Ed Supe Diane Douglas is making headlines again in her continuing power struggle with the Arizona Board of Education. The Board represents the Ducey education agenda, and Douglas wants—it's hard to know exactly what Douglas wants. Based on her tenure on the Peoria school board and her pronouncements during the campaign, it seems like she wants Arizona education to take a hard right turn. But I don't know exactly what that means, especially since she's said some laudable things about education since taking office in January. When it comes to her long term plans, Douglas is holding her cards pretty close to her vest. What I do know is, she wants to have more power over education priorities at the state level, and she wants the State Board to have less.
They've been in court, Douglas and the Board, over the question of who controls what. The Board won the last round, so naturally, Douglas is appealing the ruling. Meanwhile, the latest is, she's threatening not to get the state's Move On When Reading web portal up and running, which is a problem, since there's $40 million in funding waiting to be spent on reading programs for elementary school kids, and it can't be allocated unless the website is working. It looks like Douglas has decided to open the Move On When Reading portal, but she says the Board has to kick in $50,000 to help it do its work, or something like that.
Yes, it would be awful if that $40 million isn't used to help kids read, but for the life of me, I can't get overly concerned about this whole Douglas/Board kerfuffle. (That $40 million will get spent on reading, by the way, very little doubt about that. Both sides want it to happen. They're just waiting to see who blinks first.) Truth be told, I find it all amusing. "Pass the popcorn, honey, this is getting good!" The "Douglas vs. the Republican Establishment" battle is the national Republican Party writ small. We're seeing similar battles playing out in the GOP's cast-of-thousands presidential primary. For years, the Republican establishment catered to and fawned over its far right wingers to bring them into the fold as a voting force. The party power structure was playing the role of political Frankenstein, creating an ideological monster out of bits and pieces of the Republican platform. [Literary note: Frankenstein isn't the monster. Mary Shelley created the fictional character Dr. Frankenstein, who then created the monster. When referencing the story, always say, "Frankenstein's monster" or simply "The monster." Never say, "They created a Frankenstein."] But the Republican Frankenstein wanted its far right wing monster to be all mouth and fingers. It was just supposed to make noise and vote Republican. Instead, the monster escaped, ran amok and took control. The people who are supposed to be in control don't know how to put the monster in chains and get him back into the laboratory where they can tell him what to do, instead of the other way round.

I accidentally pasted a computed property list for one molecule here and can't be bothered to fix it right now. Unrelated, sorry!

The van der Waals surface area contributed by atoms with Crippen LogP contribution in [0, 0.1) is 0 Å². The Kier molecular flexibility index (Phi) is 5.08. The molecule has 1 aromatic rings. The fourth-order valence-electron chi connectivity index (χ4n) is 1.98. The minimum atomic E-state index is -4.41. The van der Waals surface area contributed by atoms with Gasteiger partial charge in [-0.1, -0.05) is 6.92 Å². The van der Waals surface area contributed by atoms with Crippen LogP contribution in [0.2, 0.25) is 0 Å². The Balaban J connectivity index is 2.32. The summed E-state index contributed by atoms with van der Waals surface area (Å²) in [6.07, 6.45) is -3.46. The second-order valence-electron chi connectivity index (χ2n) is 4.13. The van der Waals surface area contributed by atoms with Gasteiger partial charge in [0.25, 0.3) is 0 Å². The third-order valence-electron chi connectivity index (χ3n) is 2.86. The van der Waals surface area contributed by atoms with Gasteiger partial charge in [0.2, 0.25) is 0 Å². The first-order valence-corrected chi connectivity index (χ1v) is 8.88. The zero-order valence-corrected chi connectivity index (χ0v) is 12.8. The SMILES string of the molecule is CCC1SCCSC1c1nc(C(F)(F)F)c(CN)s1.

Douglas is a right wing ideologue who was never supposed to win. Huppenthal, a dependable cog in the Arizona Republican machine, was supposed to take the primary and the general. But Hupp—aka Thucydides, aka Falcon 9, anonymous, racist, batshit crazy blog commenter
extraordinaire—self destructed, and Douglas won the primary. The party establishment was so frightened of her, lots of them openly or not-so-openly supported her Democratic challenger, David Garcia. But she won. And now she's terrorizing the establishment villagers, giving them fits. She refuses to simply make right wing noises, then go along with the program. She wants as much power as she can grab so she can to push her own agenda.
This is a classic, you-reap-what-you-sow comeuppance for the Republican Party. True, we've all suffered from the Republican lurch to the right, and the crazies could do even more damage than they've already done—President Cruz, anyone?—but right now, at this moment, they're great theater. The presidential primary is a political junkie's delight. And Douglas is stealing the show here in Arizona.
Could things be worse for Arizona education than having Diane Douglas at the helm? Oh hell yes. We were supposed to have Huppenthal, that soulless, politically opportunistic technocrat who used TUSD as his political punching bag, at the helm. If he were in charge, the Tucson district would be under constant scrutiny. Anything Hupp saw as Latino consciousness raising, or anything vaguely radical happening anywhere in the district, would bring down a firestorm of news releases to the press and directives to the district. Diane Douglas, I honestly believe, has a good heart and wants to be the best Superintendent of Public Instruction she can possibly be. I'm hoping that, so long as she "hearts" the kids of Arizona, she won't go on an ideological rampage that will hurt them educationally, in TUSD or elsewhere. I'm hoping she'll be thoughtful and measured. Who knows? She might even do a wee bit of good.
So while we're still in the early stages of the drama, Pass the popcorn, honey, let's watch the show. No way to tell whether it will turn out to be a comedy or a tragedy, but in the meantime, right now, it's a whole lot of fun to watch.